Friday, February 4, 2011

Distinctions without a difference?

Denominations arose for a variety of reasons and some of them for reasons having more to do with ethnicity, historical accident, politics or even personal ambition than with differences of doctrine. But others exist as entities because of significant doctrinal distinctives that ought to make a difference to a conscientious Christian. Russell D. Moore, in "Where Have All the Presbyterians Gone?," notes data indicating that denominations are becoming less important in the United States:
Are we witnessing the death of America's Christian denominations? Studies conducted by secular and Christian organizations indicate that we are. Fewer and fewer American Christians, especially Protestants, strongly identify with a particular religious communion—Methodist, Baptist, Presbyterian, Pentecostal, etc. According to the Baylor Survey on Religion, nondenominational churches now represent the second largest group of Protestant churches in America, and they are also the fastest growing.

More and more Christians choose a church not on the basis of its denomination, but on the basis of more practical matters. Is the nursery easy to find? Do I like the music? Are there support groups for those grappling with addiction?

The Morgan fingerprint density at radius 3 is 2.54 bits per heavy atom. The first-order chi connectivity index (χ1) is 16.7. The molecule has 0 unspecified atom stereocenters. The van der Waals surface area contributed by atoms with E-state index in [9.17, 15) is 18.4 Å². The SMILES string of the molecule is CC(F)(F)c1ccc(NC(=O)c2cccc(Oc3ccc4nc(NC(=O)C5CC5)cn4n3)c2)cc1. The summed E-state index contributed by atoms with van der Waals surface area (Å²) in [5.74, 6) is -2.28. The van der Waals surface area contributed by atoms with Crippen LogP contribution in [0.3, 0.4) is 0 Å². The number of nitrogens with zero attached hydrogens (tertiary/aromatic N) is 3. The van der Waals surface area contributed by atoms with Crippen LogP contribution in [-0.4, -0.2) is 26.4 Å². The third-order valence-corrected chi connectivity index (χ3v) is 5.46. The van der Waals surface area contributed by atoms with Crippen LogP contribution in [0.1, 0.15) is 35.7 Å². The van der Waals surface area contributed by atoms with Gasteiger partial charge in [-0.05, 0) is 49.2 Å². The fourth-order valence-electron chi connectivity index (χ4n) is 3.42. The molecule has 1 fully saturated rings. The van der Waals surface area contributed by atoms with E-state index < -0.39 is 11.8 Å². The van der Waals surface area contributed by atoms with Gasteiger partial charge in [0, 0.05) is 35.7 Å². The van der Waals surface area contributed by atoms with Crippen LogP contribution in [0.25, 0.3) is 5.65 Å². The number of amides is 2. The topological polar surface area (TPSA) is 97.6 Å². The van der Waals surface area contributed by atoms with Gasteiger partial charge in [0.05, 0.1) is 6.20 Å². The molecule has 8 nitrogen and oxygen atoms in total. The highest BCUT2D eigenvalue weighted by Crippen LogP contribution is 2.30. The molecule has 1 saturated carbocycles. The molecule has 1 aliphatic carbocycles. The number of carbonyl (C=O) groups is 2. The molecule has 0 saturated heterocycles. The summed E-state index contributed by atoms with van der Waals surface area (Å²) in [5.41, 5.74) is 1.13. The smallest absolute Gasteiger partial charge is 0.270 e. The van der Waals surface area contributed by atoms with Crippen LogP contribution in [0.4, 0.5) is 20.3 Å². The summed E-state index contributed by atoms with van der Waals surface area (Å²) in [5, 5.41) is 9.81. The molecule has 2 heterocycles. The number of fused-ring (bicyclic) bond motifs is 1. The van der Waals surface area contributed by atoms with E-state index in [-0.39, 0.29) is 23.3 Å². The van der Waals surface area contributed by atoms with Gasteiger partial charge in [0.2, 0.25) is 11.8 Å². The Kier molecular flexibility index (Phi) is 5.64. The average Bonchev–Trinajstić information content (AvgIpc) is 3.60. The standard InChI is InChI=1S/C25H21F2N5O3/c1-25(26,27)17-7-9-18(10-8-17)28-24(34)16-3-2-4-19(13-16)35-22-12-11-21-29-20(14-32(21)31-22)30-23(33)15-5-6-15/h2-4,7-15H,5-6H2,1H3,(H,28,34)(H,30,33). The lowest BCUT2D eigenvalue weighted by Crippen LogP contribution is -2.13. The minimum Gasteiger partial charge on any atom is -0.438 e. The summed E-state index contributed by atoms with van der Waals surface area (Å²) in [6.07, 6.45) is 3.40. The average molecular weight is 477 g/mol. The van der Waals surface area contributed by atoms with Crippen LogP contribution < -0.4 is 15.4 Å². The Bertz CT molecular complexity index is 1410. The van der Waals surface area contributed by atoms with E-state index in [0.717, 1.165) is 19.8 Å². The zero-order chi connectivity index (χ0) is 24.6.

This trend is a natural extension of the American evangelical experiment. After all, evangelicalism is about the fundamental message of Christianity—the evangel, the gospel, literally the "good news" of God's kingdom arriving in Jesus Christ—not about denomination building. ....

.... "Being a member of a church doesn't make you a Christian," the ubiquitous evangelical pulpit cliché went, "any more than living in a garage makes you a car." Thus these evangelical ministries tended not to talk about those issues that might divide their congregants. They avoided questions like: Who should be baptized and when? What does the Lord's Supper mean? Should women be ordained? And so on. .... [more]
Russell D. Moore: Where Have All the Presbyterians Gone? -

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